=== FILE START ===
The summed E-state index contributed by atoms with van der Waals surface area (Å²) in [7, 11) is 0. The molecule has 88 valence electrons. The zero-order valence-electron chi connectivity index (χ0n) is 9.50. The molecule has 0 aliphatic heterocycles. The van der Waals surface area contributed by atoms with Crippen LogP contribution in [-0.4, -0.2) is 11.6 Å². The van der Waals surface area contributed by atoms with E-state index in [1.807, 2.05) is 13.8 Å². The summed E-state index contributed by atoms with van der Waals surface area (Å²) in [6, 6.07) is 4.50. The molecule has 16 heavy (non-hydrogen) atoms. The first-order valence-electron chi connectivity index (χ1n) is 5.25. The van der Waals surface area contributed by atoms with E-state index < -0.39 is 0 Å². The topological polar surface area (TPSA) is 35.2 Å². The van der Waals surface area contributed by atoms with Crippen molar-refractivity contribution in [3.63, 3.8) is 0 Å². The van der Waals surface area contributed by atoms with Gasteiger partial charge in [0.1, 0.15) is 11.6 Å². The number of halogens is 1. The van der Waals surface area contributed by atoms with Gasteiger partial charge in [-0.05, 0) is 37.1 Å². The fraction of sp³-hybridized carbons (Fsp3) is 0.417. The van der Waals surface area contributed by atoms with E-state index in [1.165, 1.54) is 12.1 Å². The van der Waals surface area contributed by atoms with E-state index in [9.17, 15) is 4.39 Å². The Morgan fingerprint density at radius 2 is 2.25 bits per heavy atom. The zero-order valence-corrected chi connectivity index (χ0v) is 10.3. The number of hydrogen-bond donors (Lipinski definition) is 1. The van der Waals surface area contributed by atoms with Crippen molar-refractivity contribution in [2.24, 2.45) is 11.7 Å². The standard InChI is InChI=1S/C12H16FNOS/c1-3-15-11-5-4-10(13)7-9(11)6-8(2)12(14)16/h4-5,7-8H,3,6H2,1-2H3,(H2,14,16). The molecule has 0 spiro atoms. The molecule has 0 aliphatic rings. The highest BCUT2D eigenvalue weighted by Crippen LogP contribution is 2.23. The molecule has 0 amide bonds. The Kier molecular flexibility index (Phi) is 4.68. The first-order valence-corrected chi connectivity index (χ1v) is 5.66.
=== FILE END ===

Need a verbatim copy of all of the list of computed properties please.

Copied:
The summed E-state index contributed by atoms with van der Waals surface area (Å²) in [7, 11) is 0. The molecule has 88 valence electrons. The zero-order valence-electron chi connectivity index (χ0n) is 9.50. The molecule has 0 aliphatic heterocycles. The van der Waals surface area contributed by atoms with Crippen LogP contribution in [-0.4, -0.2) is 11.6 Å². The van der Waals surface area contributed by atoms with E-state index in [1.807, 2.05) is 13.8 Å². The summed E-state index contributed by atoms with van der Waals surface area (Å²) in [6, 6.07) is 4.50. The molecule has 16 heavy (non-hydrogen) atoms. The first-order valence-electron chi connectivity index (χ1n) is 5.25. The van der Waals surface area contributed by atoms with E-state index < -0.39 is 0 Å². The topological polar surface area (TPSA) is 35.2 Å². The van der Waals surface area contributed by atoms with Crippen molar-refractivity contribution in [3.63, 3.8) is 0 Å². The van der Waals surface area contributed by atoms with Gasteiger partial charge in [0.1, 0.15) is 11.6 Å². The number of halogens is 1. The van der Waals surface area contributed by atoms with Gasteiger partial charge in [-0.05, 0) is 37.1 Å². The fraction of sp³-hybridized carbons (Fsp3) is 0.417. The van der Waals surface area contributed by atoms with E-state index in [1.165, 1.54) is 12.1 Å². The van der Waals surface area contributed by atoms with E-state index in [9.17, 15) is 4.39 Å². The Morgan fingerprint density at radius 2 is 2.25 bits per heavy atom. The zero-order valence-corrected chi connectivity index (χ0v) is 10.3. The number of hydrogen-bond donors (Lipinski definition) is 1. The van der Waals surface area contributed by atoms with Crippen molar-refractivity contribution in [2.24, 2.45) is 11.7 Å². The standard InChI is InChI=1S/C12H16FNOS/c1-3-15-11-5-4-10(13)7-9(11)6-8(2)12(14)16/h4-5,7-8H,3,6H2,1-2H3,(H2,14,16). The molecule has 0 spiro atoms. The molecule has 0 aliphatic rings. The highest BCUT2D eigenvalue weighted by Crippen LogP contribution is 2.23. The molecule has 0 amide bonds. The Kier molecular flexibility index (Phi) is 4.68. The first-order valence-corrected chi connectivity index (χ1v) is 5.66.